- DIRECTV: Although now common, rarely have buybacks been as large or effective as DTV’s. Since 2006, DTV (at one time controlled by John Malone’s Liberty Media) has used its cash flow and debt capacity to purchase over $30 billion of its own stock, reducing its share count from 1.4bn to 530m and driving a compounded return of 10% through 2013.
- Gaylord Hotels owned and operated four large convention and lodging properties until selling its brands to Marriott Intl. and converting to a REIT (now known as Ryman Hospitality) in January 2013. In the process, it triggered a 100%+ rise in its adjusted share price from $19 in December 2011 to over $40 in December 2013.
Financial Engineering Techniques
In this section we review in more depth the techniques and requirements of some of the most popular financial tools:
A. Spin-offs. Under §355 of the US tax code, corporations may distribute assets to shareholders tax-free if they meet the following criteria:
- Control requirement: Parent must “control” at least 80% of the vote of SpinCo prior to distribution.
- Active Business requirement: Parent and SpinCo must each actively conduct at least one trade or business after the distribution and have been conducting such trade or business for at least five years prior to the distribution.
- Device Test: The distribution must not be used principally to distribute the earnings and profits of a corporation.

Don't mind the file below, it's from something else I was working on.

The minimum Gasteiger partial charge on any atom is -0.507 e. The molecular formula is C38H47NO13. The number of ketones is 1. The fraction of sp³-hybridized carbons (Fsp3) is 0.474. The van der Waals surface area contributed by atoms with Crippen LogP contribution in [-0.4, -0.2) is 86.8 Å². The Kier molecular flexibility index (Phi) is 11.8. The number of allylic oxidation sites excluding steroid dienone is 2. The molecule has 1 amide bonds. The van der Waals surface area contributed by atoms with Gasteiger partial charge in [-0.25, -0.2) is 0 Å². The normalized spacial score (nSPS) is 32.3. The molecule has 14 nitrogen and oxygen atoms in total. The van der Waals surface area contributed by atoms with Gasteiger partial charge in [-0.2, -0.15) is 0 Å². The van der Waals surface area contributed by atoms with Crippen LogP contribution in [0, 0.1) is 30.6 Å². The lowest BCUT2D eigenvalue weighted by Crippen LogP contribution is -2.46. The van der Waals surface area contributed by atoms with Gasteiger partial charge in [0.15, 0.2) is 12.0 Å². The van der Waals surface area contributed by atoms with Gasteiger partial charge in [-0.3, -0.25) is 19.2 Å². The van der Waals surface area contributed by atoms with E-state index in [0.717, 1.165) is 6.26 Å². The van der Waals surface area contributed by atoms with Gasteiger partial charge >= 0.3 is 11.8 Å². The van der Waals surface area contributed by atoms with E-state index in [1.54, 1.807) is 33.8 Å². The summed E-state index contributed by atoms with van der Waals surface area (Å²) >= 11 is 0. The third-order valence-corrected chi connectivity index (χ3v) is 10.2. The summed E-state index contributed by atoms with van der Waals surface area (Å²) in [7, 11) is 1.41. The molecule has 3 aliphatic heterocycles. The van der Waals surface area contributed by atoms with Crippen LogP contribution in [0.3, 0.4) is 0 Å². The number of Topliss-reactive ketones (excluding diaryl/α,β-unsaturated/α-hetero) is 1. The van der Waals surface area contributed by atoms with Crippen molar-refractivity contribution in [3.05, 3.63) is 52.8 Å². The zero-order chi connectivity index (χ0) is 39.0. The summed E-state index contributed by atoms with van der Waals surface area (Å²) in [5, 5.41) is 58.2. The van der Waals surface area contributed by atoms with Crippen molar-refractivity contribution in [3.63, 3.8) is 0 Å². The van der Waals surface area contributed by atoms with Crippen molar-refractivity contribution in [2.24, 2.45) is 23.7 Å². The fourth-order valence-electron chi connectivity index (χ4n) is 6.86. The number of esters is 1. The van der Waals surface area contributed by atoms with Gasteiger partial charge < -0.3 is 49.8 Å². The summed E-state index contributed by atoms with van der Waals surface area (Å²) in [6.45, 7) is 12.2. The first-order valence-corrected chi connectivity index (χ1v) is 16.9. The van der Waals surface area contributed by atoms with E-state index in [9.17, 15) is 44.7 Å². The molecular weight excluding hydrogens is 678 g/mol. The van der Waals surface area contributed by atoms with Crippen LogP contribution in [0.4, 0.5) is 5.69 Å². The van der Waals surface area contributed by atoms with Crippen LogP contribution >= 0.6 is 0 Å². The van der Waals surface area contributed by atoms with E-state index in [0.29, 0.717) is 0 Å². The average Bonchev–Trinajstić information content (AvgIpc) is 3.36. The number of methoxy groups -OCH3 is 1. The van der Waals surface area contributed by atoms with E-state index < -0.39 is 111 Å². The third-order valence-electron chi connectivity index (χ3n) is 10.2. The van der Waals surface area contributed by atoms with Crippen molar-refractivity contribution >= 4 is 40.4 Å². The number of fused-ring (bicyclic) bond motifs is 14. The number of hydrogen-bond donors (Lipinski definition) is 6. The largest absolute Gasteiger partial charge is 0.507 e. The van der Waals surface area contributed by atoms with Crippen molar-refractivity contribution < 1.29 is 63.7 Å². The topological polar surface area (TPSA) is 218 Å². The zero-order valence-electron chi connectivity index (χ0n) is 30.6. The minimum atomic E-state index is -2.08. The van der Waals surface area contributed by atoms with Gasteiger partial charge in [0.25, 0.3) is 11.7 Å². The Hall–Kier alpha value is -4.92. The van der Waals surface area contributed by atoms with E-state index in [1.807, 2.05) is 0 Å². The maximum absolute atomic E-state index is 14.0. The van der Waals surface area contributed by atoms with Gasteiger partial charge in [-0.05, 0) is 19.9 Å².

- Distribution requirement: Parent must distribute at a minimum “control” of SpinCo.
- Business Purpose requirement: The distribution must be motivated by one or more business purposes.
Corporations and investors pay most attention to not running afoul of the Device Test. The acquisition of Parent or SpinCo subsequent to a distribution will generally not fail the device test as long as there were no “substantive negotiations” – understood to mean the discussion of price – regarding a deal for two years prior to the distribution. Several safe harbors exist, including a waiting period of two years following a distribution. We note several recent deals – including the acquisition of Ralcorp ten months after its spin-off of Post Holdings – have been announced relatively shortly post spin, evidently because of an absence of substantive negotiations prior to the spin-off.
Split-offs (a/k/a Exchange Offers).
Distributions that are not made pro-rata to all shareholders are known as “split-offs” and are more popularly employed as “exchange offers.” In an exchange offer, shareholders can vary their ultimate holdings of Parent and SplitCo. As shown in Exhibit 2, a Parent company can choose to dispose of its stake in a subsidiary by offering shareowners the opportunity to volunteer to exchange their holdings of Parent for holdings of SplitCo at varying levels. The company selects a ratio of Parent to SplitCo (usually a discount to SplitCo’s ultimate trading price) that would clear the market and the Parent shares turned in by volunteering shareholders are retired.
Corporations can benefit from exchange offers (versus spin-offs) because they enable the shrinking of their shares outstanding. However, exchanges typically require a value for the SplitCo determined via a preceding IPO or by a “buyer” in a Reverse Morris Trust transaction. Shareholders more clearly benefit from exchanges because they allow the re-arrangement of holdings without having to incur the taxes and trading costs of buying one entity and selling the other.